Dr. Ajit Shetty: breaking down barriers in the life sciences

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Ajit Shetty
A veteran of the life sciences industry, Dr. Ajit Shetty continues to have a huge impact on the ecosystem both in Belgium and abroad. Several years after his retirement from top positions in Janssen Pharmaceutica & Johnson and Johnson (as Chair and previously as Managing Director), Shetty is still actively involved in the industry. Awarded the title of Baron by King Albert II of Belgium in 2008 for his services to the sector, and the recipient of Trends ‘Manager of the Year 2004’ and the Life-Time Achievement Award by India (his country of birth), Shetty is a living legend who is still busy shaping the world’s future.

You’ve dedicated your life to the life sciences: why this field specifically?

Shetty: Because it affects each and every one of us eight billion people on the planet. Without good health, we are nowhere – it is vital to every aspect of our lives. For me, choosing to work in the life sciences is a very personal decision, motivated by my desire to have as big an impact on as many people as possible. There is a lot of satisfaction in working not just to achieve economic success, but to make a positive difference to people’s lives.

 “For me, choosing to work in the life sciences is a very personal decision, motivated by my desire to have as big an impact on as many people as possible.” – Ajit Shetty

Among your many responsibilities, you are Chair of the Board of Directors of the research institute VIB. Why is supporting fundamental research important to you personally?

Shetty: Fundamental research is so important because it’s at the basis of everything we do. To develop anything in the life sciences, we need to understand the nature of things and how they work. Paul Janssen [Founder of Janssen Pharmaceutica] used to say to me: “there is no such thing as fundamental research; it’s all just research”. And I agree: there is no dividing line between basic and applied research. There is simply the groundwork that we build upon, that is needed before we can translate ideas into practical applications.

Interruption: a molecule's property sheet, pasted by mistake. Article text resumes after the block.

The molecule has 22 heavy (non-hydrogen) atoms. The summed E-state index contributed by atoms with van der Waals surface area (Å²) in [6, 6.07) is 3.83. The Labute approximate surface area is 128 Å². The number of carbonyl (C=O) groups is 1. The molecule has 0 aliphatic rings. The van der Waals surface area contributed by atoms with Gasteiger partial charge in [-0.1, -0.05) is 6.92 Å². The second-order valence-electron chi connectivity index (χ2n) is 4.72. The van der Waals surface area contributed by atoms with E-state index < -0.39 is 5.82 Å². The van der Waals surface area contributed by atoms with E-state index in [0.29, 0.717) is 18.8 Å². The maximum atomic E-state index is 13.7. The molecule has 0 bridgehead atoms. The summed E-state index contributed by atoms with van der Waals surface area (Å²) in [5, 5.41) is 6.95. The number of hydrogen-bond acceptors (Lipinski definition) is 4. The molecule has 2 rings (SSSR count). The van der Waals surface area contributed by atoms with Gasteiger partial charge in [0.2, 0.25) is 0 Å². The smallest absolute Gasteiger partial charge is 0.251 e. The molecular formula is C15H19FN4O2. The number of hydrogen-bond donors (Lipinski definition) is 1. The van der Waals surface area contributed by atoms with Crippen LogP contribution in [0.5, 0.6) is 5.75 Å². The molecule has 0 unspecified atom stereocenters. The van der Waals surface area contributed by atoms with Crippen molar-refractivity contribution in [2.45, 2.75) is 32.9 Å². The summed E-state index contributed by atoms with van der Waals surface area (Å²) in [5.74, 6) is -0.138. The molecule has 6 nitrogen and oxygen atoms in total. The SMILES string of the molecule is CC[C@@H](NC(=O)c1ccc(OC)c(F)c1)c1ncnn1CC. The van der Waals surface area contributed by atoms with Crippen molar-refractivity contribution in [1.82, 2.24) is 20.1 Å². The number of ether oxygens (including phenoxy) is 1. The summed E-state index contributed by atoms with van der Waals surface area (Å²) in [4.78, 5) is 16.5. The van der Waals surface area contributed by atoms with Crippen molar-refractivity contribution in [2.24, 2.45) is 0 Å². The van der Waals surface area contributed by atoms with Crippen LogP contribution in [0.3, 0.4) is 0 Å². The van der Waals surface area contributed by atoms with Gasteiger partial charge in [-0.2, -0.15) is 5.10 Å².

Which is why I am so enthusiastic about my role at VIB, because the institute really forms the basis for the Belgian ecosystem both in terms of academic work and early innovation. It is a unique model, bringing together the best minds of five universities – KU Leuven, UGent, VUB, UAntwerpen, and UHasselt – in a superstructure focused on collaboration. This is how science should be done: we need to come out of our silos and work together across disciplines, institutes, and international borders. Which is what I have been trying hardest to achieve in my position as Chair of VIB: being a cheerleader for collaboration that crosses barriers and country lines.

“I think that we Belgians have to learn to share our success stories, not just with each other but also with the rest of the world.” – Ajit Shetty

One of the challenges we’ve yet to overcome is that VIB – indeed the whole of the Belgian life sciences ecosystem – is still too much of a well-kept secret. VIB is a world-class institute: by whatever criteria you use, it’s on par with internationally renowned centers like Max Planck, Karolinska, the Broad institute, and so on. But VIB is not as famous. I think that we Belgians have to learn to share our success stories, not just with each other but also with the rest of the world.

In addition to VIB, you’re also on the Board of Directors for several start-ups in both Belgium and abroad. What is the impact that you’re hoping to have in these companies?

Shetty: Nothing is more satisfying than seeing something grow successfully! I was very fortunate to start my career with great mentors like Sir Lawrence Bragg and Dr Paul Janssen, and I want to pass that on. I think youth has energy and age has experience. I’m trying to share my experience with the next generation of entrepreneurs, so they’re empowered to have a positive impact on the future.